Heat Stroke

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Heat stroke, also known as “sunstroke,” is a condition where the body cannot regulate its internal temperature due to prolonged exposure to high temperatures. This causes the body temperature to rise continuously. When the body temperature increases due to exposure to hot weather, such as during intense physical activities or being in the heat for extended periods, the body fails to cool down, leading to abnormal symptoms like headache, dizziness, restlessness, confusion, seizures, unconsciousness, nausea, vomiting, rapid heartbeat, and shortness of breath. The skin may also turn red.

Key Signs of Heat Stroke

A significant sign of heat stroke is the absence of sweating despite hot weather, along with a continuously rising body temperature. Symptoms include intense thirst, dizziness, headache, confusion, nausea, rapid breathing, and vomiting. Unlike heat exhaustion, where sweating is common, heat stroke involves a lack of sweat. Immediate rest is necessary if these symptoms occur.

Individuals at Risk of Heat Stroke During Summer

  • Elderly individuals
  • Children under 5 years old
  • People with insufficient rest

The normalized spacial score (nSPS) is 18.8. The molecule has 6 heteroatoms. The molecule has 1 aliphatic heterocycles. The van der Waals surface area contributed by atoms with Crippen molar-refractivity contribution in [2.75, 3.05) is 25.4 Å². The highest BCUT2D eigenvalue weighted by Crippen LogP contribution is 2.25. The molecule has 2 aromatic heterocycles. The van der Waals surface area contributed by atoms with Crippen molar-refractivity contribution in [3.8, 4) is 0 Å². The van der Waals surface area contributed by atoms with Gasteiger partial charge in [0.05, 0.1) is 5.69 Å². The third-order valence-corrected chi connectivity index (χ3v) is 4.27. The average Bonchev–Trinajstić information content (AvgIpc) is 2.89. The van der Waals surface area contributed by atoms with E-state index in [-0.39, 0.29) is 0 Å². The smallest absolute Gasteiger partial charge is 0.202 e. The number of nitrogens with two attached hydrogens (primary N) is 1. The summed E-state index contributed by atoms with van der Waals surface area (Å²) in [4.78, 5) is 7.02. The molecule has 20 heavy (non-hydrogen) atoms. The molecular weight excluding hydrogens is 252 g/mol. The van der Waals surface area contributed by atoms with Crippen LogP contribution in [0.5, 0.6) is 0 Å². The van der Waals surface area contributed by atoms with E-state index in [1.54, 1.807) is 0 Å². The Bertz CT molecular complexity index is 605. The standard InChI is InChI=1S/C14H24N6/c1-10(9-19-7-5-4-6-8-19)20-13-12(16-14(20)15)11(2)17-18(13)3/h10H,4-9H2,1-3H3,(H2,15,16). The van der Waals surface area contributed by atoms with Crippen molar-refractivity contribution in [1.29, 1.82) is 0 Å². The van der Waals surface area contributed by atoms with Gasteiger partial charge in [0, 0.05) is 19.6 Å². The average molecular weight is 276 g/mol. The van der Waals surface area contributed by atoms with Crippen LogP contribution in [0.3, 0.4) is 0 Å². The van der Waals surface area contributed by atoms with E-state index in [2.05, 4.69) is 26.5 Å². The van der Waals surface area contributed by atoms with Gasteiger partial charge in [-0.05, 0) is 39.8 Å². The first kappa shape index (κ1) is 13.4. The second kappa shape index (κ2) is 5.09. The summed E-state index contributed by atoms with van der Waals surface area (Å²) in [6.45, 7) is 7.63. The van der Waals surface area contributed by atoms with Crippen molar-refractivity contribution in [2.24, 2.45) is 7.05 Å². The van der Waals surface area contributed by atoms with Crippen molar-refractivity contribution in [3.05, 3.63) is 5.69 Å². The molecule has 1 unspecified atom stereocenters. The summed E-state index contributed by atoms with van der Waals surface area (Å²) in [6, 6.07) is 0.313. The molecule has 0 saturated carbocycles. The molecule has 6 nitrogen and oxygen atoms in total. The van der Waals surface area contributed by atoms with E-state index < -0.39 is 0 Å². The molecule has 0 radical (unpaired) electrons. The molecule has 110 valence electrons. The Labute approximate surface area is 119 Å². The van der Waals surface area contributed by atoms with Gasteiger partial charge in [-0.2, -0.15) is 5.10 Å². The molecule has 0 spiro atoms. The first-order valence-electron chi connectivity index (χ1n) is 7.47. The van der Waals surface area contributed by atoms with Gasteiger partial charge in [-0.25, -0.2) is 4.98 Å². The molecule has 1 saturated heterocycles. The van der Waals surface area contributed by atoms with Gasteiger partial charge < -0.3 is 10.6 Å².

• Heavy alcohol drinkers
  • Workers in hot and humid environments
  • Individuals with chronic diseases such as hypertension, diabetes, and heart disease
  • People engaging in outdoor activities, such as athletes and soldiers, without adequate preparation for the heat

First Aid for Heat Stroke

When encountering someone suffering from heat stroke, provide first aid by moving them to a shaded area. Have the person lie down with their legs elevated, loosen their clothing, and use a cool, damp cloth to wipe their body and head. Use a fan to help lower the body temperature quickly. Avoid covering the body with a wet cloth as it may hinder the evaporation process. If the person does not regain consciousness, seek immediate medical assistance by calling emergency services at 1669.

Preventing Heat Stroke

If you start to feel very hot due to outdoor activities or work, take a break from the activity to cool down. Use a fan, drink cold water, and wipe your face and body with a cool cloth to help dissipate heat from your body. It’s essential to sip water frequently, even if you don’t feel thirsty. Additionally, wear light-colored, thin, and breathable clothing, and avoid consuming alcohol as it raises body temperature. Special care should be given to young children and the elderly by ensuring they stay in well-ventilated areas.


Information Source:  The Thai Health Promotion Foundation and the Department of Disease Control, Ministry of Public Health